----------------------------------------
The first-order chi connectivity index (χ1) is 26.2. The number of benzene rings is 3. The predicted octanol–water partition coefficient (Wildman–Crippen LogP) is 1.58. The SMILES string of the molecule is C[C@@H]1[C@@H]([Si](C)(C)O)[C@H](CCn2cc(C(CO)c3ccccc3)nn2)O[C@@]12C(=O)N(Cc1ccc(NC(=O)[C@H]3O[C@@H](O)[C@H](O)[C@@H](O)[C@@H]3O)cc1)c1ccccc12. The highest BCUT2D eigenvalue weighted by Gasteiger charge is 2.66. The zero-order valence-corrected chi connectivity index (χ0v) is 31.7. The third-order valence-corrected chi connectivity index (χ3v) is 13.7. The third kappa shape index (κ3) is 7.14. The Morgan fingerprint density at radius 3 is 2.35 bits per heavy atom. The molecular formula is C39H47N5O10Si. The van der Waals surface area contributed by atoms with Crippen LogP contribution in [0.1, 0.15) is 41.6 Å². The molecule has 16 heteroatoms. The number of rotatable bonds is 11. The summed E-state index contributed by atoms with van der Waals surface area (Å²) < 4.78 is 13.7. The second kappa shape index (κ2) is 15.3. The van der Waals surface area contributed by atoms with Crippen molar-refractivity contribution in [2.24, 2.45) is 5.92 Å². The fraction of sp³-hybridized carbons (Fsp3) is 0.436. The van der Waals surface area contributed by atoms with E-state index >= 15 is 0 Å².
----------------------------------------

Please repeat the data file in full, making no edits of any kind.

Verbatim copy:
The first-order chi connectivity index (χ1) is 26.2. The number of benzene rings is 3. The predicted octanol–water partition coefficient (Wildman–Crippen LogP) is 1.58. The SMILES string of the molecule is C[C@@H]1[C@@H]([Si](C)(C)O)[C@H](CCn2cc(C(CO)c3ccccc3)nn2)O[C@@]12C(=O)N(Cc1ccc(NC(=O)[C@H]3O[C@@H](O)[C@H](O)[C@@H](O)[C@@H]3O)cc1)c1ccccc12. The highest BCUT2D eigenvalue weighted by Gasteiger charge is 2.66. The zero-order valence-corrected chi connectivity index (χ0v) is 31.7. The third-order valence-corrected chi connectivity index (χ3v) is 13.7. The third kappa shape index (κ3) is 7.14. The Morgan fingerprint density at radius 3 is 2.35 bits per heavy atom. The molecular formula is C39H47N5O10Si. The van der Waals surface area contributed by atoms with Crippen LogP contribution in [0.1, 0.15) is 41.6 Å². The molecule has 16 heteroatoms. The number of rotatable bonds is 11. The summed E-state index contributed by atoms with van der Waals surface area (Å²) < 4.78 is 13.7. The second kappa shape index (κ2) is 15.3. The van der Waals surface area contributed by atoms with Crippen molar-refractivity contribution in [2.24, 2.45) is 5.92 Å². The fraction of sp³-hybridized carbons (Fsp3) is 0.436. The van der Waals surface area contributed by atoms with E-state index >= 15 is 0 Å².